Louis-Antoine de Bourbon, duc d'Angoulême

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Louis-Antoine d'Artois, Duke of Angoulême

Louis Antoine d'Artois, duc d'Angoulême , as Louis XIX. Pretender to the French throne (born August 6, 1775 in Versailles , † June 3, 1844 in Gorizia ), was the eldest son of King Charles X of France and thus heir to the throne ( Dauphin ) of the French kingdom since 1824 - as the last, the carried this traditional title. He was considered the rightful French king by the legitimists .


Crown of the Dauphin Louis Antoine, worn at the coronation of Charles X in 1824.
Louis Antoine d'Artois

The Duke of Angoulême was the eldest son of the Count of Artois, who later became King Charles X, and his wife, Princess Marie Therese of Savoy .

Until the restoration

Angoulême followed his father into exile in Turin in 1789 , headed the emigrant army in Germany in 1792 and, after its dissolution, went to Edinburgh , then to Blankenburg am Harz and finally to Mitau , where he met his in June 1799 Cousin, the only daughter of Louis XVI. , Princess Marie Thérèse of France , wed. In 1806 he went to England, where most of the volatile before Napoleon Bourbon on Hartwell House in Aylesbury at Oxford an asylum had found.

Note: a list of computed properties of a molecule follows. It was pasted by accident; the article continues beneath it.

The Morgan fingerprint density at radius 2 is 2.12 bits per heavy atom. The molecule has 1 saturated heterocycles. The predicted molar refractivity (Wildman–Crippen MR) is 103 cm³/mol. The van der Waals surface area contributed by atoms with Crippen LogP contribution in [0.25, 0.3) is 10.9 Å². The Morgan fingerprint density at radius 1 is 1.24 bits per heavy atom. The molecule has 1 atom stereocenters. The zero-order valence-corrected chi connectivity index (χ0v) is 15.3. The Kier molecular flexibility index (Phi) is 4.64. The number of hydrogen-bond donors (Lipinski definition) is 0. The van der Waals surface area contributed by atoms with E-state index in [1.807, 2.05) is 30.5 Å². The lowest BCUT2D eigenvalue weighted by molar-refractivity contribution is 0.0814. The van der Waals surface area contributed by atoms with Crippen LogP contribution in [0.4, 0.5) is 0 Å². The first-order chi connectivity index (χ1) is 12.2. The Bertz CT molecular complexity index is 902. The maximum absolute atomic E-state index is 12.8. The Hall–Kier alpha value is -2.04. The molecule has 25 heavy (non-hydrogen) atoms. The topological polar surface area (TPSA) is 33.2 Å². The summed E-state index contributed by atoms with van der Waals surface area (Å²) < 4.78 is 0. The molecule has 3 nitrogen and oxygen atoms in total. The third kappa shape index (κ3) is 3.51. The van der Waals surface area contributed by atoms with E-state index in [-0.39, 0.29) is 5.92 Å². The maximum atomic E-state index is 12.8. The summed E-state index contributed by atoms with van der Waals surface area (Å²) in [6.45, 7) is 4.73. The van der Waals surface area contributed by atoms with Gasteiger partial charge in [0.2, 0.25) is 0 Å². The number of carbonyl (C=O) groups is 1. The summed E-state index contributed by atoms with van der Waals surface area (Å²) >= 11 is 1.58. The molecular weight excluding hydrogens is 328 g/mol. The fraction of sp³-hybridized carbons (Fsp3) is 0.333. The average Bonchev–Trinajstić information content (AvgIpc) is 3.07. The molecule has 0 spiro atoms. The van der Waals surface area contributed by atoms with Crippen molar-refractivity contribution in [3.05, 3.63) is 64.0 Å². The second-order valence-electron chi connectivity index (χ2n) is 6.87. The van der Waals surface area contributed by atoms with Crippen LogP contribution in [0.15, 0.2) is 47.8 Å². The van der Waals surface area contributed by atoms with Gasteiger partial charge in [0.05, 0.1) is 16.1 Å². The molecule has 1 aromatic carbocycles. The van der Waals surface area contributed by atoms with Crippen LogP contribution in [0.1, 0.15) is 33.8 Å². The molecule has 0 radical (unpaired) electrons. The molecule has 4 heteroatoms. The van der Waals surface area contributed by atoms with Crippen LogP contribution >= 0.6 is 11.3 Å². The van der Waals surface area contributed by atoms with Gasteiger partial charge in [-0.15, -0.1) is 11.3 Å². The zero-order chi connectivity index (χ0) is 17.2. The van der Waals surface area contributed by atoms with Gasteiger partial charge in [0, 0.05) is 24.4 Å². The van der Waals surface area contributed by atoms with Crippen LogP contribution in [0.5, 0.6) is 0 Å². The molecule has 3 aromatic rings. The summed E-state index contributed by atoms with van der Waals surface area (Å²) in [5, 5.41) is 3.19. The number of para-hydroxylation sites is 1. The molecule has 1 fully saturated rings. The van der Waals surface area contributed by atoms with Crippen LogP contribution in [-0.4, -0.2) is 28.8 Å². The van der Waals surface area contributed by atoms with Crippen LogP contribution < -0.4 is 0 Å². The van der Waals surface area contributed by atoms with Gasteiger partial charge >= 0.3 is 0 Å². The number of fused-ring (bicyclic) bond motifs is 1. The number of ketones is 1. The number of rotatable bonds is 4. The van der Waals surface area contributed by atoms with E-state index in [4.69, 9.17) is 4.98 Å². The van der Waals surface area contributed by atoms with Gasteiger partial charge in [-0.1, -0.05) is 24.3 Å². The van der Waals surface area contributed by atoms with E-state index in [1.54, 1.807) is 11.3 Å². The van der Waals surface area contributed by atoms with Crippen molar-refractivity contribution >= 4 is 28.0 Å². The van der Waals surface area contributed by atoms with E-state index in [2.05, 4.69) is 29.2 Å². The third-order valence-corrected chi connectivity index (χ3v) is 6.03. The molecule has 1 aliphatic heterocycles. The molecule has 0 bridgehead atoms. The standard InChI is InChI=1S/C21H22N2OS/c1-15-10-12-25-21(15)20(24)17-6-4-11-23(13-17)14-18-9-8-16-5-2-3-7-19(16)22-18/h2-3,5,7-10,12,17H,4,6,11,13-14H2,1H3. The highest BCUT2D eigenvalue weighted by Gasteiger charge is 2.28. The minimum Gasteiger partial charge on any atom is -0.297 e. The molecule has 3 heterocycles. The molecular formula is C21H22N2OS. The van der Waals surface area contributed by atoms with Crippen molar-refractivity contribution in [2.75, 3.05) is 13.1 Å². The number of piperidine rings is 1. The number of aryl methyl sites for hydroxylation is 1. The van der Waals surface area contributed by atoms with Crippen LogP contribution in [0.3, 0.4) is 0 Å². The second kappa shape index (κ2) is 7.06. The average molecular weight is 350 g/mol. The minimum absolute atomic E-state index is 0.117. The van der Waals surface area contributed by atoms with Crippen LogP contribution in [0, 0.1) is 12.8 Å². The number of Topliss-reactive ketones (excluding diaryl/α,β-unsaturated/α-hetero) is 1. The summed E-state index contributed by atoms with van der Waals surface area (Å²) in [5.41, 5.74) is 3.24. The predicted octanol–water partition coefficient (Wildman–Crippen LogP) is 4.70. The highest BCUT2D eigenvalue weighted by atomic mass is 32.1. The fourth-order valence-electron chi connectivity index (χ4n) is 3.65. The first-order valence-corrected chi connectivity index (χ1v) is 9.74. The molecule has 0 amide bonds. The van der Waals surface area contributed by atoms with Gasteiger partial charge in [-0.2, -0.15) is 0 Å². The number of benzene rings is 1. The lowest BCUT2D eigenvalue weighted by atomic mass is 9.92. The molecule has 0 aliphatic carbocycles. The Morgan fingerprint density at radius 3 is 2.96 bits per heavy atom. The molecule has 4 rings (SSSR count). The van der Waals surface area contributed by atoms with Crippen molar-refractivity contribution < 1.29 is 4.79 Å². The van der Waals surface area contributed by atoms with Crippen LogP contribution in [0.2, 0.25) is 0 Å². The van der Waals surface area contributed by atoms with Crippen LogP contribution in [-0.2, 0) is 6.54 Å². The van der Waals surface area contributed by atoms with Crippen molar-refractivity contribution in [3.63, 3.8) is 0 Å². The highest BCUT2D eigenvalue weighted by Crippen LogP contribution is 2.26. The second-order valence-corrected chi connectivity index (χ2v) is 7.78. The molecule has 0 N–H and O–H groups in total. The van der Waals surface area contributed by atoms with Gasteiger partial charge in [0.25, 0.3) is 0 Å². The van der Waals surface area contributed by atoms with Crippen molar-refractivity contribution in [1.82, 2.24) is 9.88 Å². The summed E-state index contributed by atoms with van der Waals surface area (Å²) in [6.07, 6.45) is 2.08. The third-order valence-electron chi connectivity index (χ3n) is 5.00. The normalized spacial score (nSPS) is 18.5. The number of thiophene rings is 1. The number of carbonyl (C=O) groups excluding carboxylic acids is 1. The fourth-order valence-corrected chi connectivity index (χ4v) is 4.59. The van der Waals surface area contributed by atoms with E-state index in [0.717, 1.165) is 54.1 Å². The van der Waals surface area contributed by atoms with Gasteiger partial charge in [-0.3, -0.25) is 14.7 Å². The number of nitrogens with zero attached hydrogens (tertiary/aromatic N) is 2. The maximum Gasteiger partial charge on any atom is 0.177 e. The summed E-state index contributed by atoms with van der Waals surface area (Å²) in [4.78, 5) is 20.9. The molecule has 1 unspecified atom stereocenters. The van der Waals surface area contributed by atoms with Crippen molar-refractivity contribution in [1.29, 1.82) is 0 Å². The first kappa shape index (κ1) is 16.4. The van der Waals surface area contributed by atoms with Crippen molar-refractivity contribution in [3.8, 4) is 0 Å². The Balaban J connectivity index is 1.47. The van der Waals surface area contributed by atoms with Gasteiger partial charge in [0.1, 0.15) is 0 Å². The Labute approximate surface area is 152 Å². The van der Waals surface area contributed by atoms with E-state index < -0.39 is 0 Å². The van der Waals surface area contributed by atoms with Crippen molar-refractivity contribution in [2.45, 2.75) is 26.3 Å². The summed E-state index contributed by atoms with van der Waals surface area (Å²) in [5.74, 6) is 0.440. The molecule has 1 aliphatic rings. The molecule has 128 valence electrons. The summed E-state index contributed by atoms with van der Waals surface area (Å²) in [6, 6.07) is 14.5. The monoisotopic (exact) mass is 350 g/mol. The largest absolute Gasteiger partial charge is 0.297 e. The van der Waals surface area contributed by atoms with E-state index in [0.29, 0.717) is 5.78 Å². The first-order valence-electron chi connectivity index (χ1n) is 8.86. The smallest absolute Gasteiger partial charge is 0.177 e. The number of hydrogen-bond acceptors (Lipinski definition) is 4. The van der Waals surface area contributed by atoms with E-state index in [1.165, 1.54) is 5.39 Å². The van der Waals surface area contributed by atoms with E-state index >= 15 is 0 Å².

When the Allies marched into France in 1814, he appeared on February 2 at the British-Spanish headquarters in Saint-Jean-de-Luz and gathered many supporters of legitimate royalty around him. Under the protection of the English army, he entered Bordeaux on March 12 , proclaimed Louis XVIII. as king and proclaimed amnesty, freedom of religion and remedy of all just complaints. After the establishment of the Bourbon monarchy, he was made Admiral of France and Colonel général des carabiniers and, after Napoleon's return in 1815, Lieutenant-général .

He moved south with line troops and national guards against Napoleon, gained some advantages over the Bonapartists at Montélimar and Loriol, but was pushed back at Saint-Jacques on April 6, abandoned by his troops and captured by Grouchy at Pont-Saint-Esprit . Released six days on the orders of Napoleon, he went to Madrid and prepared an incursion into France on the French border.